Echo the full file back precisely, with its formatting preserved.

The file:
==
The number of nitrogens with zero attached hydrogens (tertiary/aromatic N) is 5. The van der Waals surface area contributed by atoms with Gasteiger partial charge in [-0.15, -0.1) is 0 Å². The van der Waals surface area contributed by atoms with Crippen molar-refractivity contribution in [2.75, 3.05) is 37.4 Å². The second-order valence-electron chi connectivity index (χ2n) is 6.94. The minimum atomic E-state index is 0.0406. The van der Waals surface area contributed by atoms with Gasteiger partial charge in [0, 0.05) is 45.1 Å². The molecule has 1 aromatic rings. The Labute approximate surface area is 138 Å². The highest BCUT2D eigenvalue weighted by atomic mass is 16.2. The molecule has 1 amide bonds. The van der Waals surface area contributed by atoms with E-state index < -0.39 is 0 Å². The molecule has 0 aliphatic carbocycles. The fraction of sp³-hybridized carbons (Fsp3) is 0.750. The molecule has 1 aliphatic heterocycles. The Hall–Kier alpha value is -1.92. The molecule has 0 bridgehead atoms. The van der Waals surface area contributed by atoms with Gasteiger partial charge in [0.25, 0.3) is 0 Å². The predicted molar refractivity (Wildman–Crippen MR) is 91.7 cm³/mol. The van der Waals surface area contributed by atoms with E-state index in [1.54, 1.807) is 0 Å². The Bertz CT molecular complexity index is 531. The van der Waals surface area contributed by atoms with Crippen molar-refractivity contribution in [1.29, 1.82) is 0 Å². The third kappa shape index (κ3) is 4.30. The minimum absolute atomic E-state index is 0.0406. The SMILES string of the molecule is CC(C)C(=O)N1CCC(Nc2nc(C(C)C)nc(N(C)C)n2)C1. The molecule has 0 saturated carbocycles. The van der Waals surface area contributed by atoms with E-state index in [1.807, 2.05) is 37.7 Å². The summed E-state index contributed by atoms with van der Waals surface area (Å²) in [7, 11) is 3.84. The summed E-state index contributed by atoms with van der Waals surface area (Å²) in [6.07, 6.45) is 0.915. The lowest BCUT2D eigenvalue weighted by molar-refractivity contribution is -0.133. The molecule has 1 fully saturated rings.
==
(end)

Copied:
The number of nitrogens with zero attached hydrogens (tertiary/aromatic N) is 5. The van der Waals surface area contributed by atoms with Gasteiger partial charge in [-0.15, -0.1) is 0 Å². The van der Waals surface area contributed by atoms with Crippen molar-refractivity contribution in [2.75, 3.05) is 37.4 Å². The second-order valence-electron chi connectivity index (χ2n) is 6.94. The minimum atomic E-state index is 0.0406. The van der Waals surface area contributed by atoms with Gasteiger partial charge in [0, 0.05) is 45.1 Å². The molecule has 1 aromatic rings. The Labute approximate surface area is 138 Å². The highest BCUT2D eigenvalue weighted by atomic mass is 16.2. The molecule has 1 amide bonds. The van der Waals surface area contributed by atoms with E-state index < -0.39 is 0 Å². The molecule has 0 aliphatic carbocycles. The fraction of sp³-hybridized carbons (Fsp3) is 0.750. The molecule has 1 aliphatic heterocycles. The Hall–Kier alpha value is -1.92. The molecule has 0 bridgehead atoms. The van der Waals surface area contributed by atoms with Gasteiger partial charge in [0.25, 0.3) is 0 Å². The predicted molar refractivity (Wildman–Crippen MR) is 91.7 cm³/mol. The van der Waals surface area contributed by atoms with E-state index in [1.54, 1.807) is 0 Å². The Bertz CT molecular complexity index is 531. The van der Waals surface area contributed by atoms with Crippen molar-refractivity contribution in [1.29, 1.82) is 0 Å². The third kappa shape index (κ3) is 4.30. The minimum absolute atomic E-state index is 0.0406. The SMILES string of the molecule is CC(C)C(=O)N1CCC(Nc2nc(C(C)C)nc(N(C)C)n2)C1. The molecule has 0 saturated carbocycles. The van der Waals surface area contributed by atoms with E-state index in [1.807, 2.05) is 37.7 Å². The summed E-state index contributed by atoms with van der Waals surface area (Å²) in [7, 11) is 3.84. The summed E-state index contributed by atoms with van der Waals surface area (Å²) in [6.07, 6.45) is 0.915. The lowest BCUT2D eigenvalue weighted by molar-refractivity contribution is -0.133. The molecule has 1 fully saturated rings.